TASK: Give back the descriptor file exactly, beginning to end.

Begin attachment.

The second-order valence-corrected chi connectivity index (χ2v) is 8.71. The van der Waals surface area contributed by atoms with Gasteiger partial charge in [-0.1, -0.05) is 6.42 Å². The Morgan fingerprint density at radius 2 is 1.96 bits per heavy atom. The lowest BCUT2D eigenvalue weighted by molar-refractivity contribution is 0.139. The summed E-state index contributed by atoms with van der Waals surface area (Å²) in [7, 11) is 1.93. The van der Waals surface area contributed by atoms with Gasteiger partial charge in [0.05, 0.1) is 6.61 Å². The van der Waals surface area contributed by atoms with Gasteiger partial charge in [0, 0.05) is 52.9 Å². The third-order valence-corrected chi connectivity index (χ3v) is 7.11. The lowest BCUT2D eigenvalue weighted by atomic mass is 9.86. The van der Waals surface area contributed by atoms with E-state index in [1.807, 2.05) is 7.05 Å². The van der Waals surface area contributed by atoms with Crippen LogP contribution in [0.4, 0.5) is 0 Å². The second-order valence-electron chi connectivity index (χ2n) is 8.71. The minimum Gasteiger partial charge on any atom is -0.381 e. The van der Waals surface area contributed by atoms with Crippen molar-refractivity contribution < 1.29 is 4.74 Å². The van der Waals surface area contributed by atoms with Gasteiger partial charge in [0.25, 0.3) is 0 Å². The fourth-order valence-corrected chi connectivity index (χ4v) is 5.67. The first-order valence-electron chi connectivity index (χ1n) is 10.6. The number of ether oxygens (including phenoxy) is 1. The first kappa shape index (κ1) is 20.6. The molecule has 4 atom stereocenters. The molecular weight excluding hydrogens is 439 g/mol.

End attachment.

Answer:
The second-order valence-corrected chi connectivity index (χ2v) is 8.71. The van der Waals surface area contributed by atoms with Gasteiger partial charge in [-0.1, -0.05) is 6.42 Å². The Morgan fingerprint density at radius 2 is 1.96 bits per heavy atom. The lowest BCUT2D eigenvalue weighted by molar-refractivity contribution is 0.139. The summed E-state index contributed by atoms with van der Waals surface area (Å²) in [7, 11) is 1.93. The van der Waals surface area contributed by atoms with Gasteiger partial charge in [0.05, 0.1) is 6.61 Å². The van der Waals surface area contributed by atoms with Gasteiger partial charge in [0, 0.05) is 52.9 Å². The third-order valence-corrected chi connectivity index (χ3v) is 7.11. The lowest BCUT2D eigenvalue weighted by atomic mass is 9.86. The van der Waals surface area contributed by atoms with E-state index in [1.807, 2.05) is 7.05 Å². The van der Waals surface area contributed by atoms with Crippen LogP contribution in [0.4, 0.5) is 0 Å². The second-order valence-electron chi connectivity index (χ2n) is 8.71. The minimum Gasteiger partial charge on any atom is -0.381 e. The van der Waals surface area contributed by atoms with Crippen molar-refractivity contribution < 1.29 is 4.74 Å². The van der Waals surface area contributed by atoms with Gasteiger partial charge in [0.25, 0.3) is 0 Å². The fourth-order valence-corrected chi connectivity index (χ4v) is 5.67. The first-order valence-electron chi connectivity index (χ1n) is 10.6. The number of ether oxygens (including phenoxy) is 1. The first kappa shape index (κ1) is 20.6. The molecule has 4 atom stereocenters. The molecular weight excluding hydrogens is 439 g/mol.